Ask an Expert Series Part 3:
Fertilizer Trader Says “My Ethiopia Trade Experience Was a Source of Inspiration”
Note: Who makes up the diverse and talented team at Samsung C&T? This is the latest in a series of articles on the Samsung C&T Newsroom that looks at how some of the company’s brightest members work. Previously in the series, Samsung C&T Newsroom has spoken to a head suit maker and an environmental engineer.
What motivates a person to pursue a career in international trade?
For Stanislav Pak, a Senior Associate in Samsung C&T Trading & Investment Group, it was initially stories of business success in faraway lands.
Pak hails from Ukraine, and says it was his dream to join a Korean corporation. He explains, “When I was growing up, I remember hearing about fast-growing Korean companies. The Miracle of the Han River – the rapid period of business-led growth after the end of the Korean War [1950-1953] – fascinated me. I began to dream of working for a Korean company.”
This dream led Pak to embark on a university exchange program in Korea. Once in Korea, his zeal caught the eye of recruiters at Samsung C&T, who offered him an internship. He excelled in the role and was soon offered a full-time position with the company.
Little did he know that he would soon need to put his enthusiasm to good use – in Ethiopia.
The world of trade provides plenty of its own sources of motivation, explains Pak. “In this job, you’re learning all the time,” he notes. “A trader’s role is multifarious, and you find yourself involved in all sorts of different projects, and you get to know a whole range of industries. They say travel broadens the mind, and there is certainly a lot of travel involved when you work in international trading.”
Indeed, a considerable amount of travel was required when Pak faced arguably the biggest challenge of his career – an adventure in Africa as part of an attempt to extend Samsung C&T’s fertilizer trade operations.
Back in 2012, Samsung C&T had decided to prioritize fertilizer trade as a growth industry, recognizing its increasing importance to the international food industry. Until relatively recently, Samsung C&T had mainly enjoyed success in China, the CIS region and the Middle East.
The company went on to successfully expand its operations to Southeast Asia, Oceania, India and Europe, but was yet to make serious headway into the African market. Pak explains, “The market was small, and most farmers in Africa didn’t use fertilizer.”
Pak’s research revealed that even though the African fertilizer market was small, Ethiopia and South Africa together accounted for 50 percent of it. He also noted that Ethiopia was one of the biggest agricultural exporters in East Africa, partly due to its booming coffee industry.
One day, a colleague from Samsung C&T’s Nairobi Office told him that the Ethiopian government was preparing to hold a fertilizer tender. Pak realized that the opportunity he and his team had been waiting for had arrived.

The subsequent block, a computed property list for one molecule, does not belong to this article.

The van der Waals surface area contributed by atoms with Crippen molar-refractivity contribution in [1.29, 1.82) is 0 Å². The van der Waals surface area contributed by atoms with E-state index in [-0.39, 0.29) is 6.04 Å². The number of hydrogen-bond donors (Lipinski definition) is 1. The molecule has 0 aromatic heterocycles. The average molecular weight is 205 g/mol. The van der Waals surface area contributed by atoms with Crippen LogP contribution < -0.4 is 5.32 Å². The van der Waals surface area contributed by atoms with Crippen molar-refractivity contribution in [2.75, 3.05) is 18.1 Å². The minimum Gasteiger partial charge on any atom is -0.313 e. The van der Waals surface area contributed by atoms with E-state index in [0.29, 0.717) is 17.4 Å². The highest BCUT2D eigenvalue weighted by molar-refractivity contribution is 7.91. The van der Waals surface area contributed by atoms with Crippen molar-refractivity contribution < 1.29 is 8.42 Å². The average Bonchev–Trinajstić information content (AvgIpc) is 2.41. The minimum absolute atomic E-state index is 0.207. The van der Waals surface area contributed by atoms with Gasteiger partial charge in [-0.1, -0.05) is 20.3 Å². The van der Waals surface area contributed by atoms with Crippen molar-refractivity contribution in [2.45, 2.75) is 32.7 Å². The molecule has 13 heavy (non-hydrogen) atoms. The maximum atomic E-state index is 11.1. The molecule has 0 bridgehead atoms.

When the government official called forth Samsung C&T at the tender, Pak says some attendees scoffed. They had never heard of Samsung C&T’s fertilizer operations.
Pak recalls, “At a crucial point, someone in the room said: “I know Samsung C&T – that company is a major fertilizer player in Asia.’ That’s when I knew we were in with a shot.”
Many Rivers to Cross
Samsung C&T eventually succeeded with the bid, but the game was not yet won. The move represented a journey into the unknown and a leap of faith. Fertilizer is relatively expensive, and is usually transported in bulk, so the team was somewhat concerned about its ability to sell an entire shipment.
Logistics challenges also lay ahead – Pak and the team were using Djibouti Port (in neighboring Djibouti) for the first time, and had to develop a new shipping route to transport the fertilizer from the source to its East African destination.
Pak says his team soldiered on, and soon picked up some important pointers that helped his Ethiopia venture become a success.
He explains, “I remember at the time, the president of the unloading company we were working with told me how important it was to visit sites frequently. He told me I should meet our customers often and stay in constant communication with them. His advice was incredibly valuable.”
It is still early days, but Samsung C&T’s fertilizer trade is starting to gather pace in Africa, and Pak is delighted to have had the chance to play a part. He enthuses, “I really want to tell my children one day that I played a role in helping Samsung C&T become the first Asian company to move into the Ethiopian fertilizer market. I’m sure they’ll be proud!”
Pak’s Ethiopia adventure has taught him well, and he now hopes to implement aspects of what he has learned into other global trade scenarios. “I’ve learned that if you can’t step back and look at the big picture, you’ll find it hard to succeed in a market. You need insight if you want to make the right decisions.”
Looking to the future, Pak says he hopes to build upon what he learned in Ethiopia and incorporate it with markets he is more familiar with. He says, “I’d like to be able to channel my experience and combine it with my own knowledge of the CIS region.”
With budding trading experts like Pak, unafraid of taking risks and exploring new markets, Samsung C&T is confident of making yet more inroads into new markets in the ever-expanding fertilizer trade.